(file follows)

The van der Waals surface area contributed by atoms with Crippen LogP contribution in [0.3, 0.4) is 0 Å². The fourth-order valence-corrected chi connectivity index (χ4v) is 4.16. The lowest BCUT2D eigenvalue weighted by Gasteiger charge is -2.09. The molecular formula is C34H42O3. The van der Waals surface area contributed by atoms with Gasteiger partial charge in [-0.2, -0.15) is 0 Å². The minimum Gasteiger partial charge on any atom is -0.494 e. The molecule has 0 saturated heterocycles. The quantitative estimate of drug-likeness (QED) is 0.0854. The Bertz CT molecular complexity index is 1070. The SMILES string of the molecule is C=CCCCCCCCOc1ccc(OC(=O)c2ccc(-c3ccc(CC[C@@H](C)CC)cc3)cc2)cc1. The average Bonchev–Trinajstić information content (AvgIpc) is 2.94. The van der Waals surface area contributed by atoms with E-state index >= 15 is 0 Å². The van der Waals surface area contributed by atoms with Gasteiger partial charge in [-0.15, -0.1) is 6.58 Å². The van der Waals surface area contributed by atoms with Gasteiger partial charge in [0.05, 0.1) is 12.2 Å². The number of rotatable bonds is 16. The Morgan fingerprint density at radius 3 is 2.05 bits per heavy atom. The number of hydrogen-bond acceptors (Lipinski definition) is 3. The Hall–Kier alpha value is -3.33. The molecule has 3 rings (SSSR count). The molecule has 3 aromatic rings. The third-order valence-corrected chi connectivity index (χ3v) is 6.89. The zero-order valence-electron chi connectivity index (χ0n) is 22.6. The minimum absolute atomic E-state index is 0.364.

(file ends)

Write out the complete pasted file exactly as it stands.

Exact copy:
The van der Waals surface area contributed by atoms with Crippen LogP contribution in [0.3, 0.4) is 0 Å². The fourth-order valence-corrected chi connectivity index (χ4v) is 4.16. The lowest BCUT2D eigenvalue weighted by Gasteiger charge is -2.09. The molecular formula is C34H42O3. The van der Waals surface area contributed by atoms with Gasteiger partial charge in [-0.2, -0.15) is 0 Å². The minimum Gasteiger partial charge on any atom is -0.494 e. The molecule has 0 saturated heterocycles. The quantitative estimate of drug-likeness (QED) is 0.0854. The Bertz CT molecular complexity index is 1070. The SMILES string of the molecule is C=CCCCCCCCOc1ccc(OC(=O)c2ccc(-c3ccc(CC[C@@H](C)CC)cc3)cc2)cc1. The average Bonchev–Trinajstić information content (AvgIpc) is 2.94. The van der Waals surface area contributed by atoms with E-state index >= 15 is 0 Å². The van der Waals surface area contributed by atoms with Gasteiger partial charge in [-0.15, -0.1) is 6.58 Å². The van der Waals surface area contributed by atoms with Gasteiger partial charge in [0.05, 0.1) is 12.2 Å². The number of rotatable bonds is 16. The Morgan fingerprint density at radius 3 is 2.05 bits per heavy atom. The number of hydrogen-bond acceptors (Lipinski definition) is 3. The Hall–Kier alpha value is -3.33. The molecule has 3 rings (SSSR count). The molecule has 3 aromatic rings. The third-order valence-corrected chi connectivity index (χ3v) is 6.89. The zero-order valence-electron chi connectivity index (χ0n) is 22.6. The minimum absolute atomic E-state index is 0.364.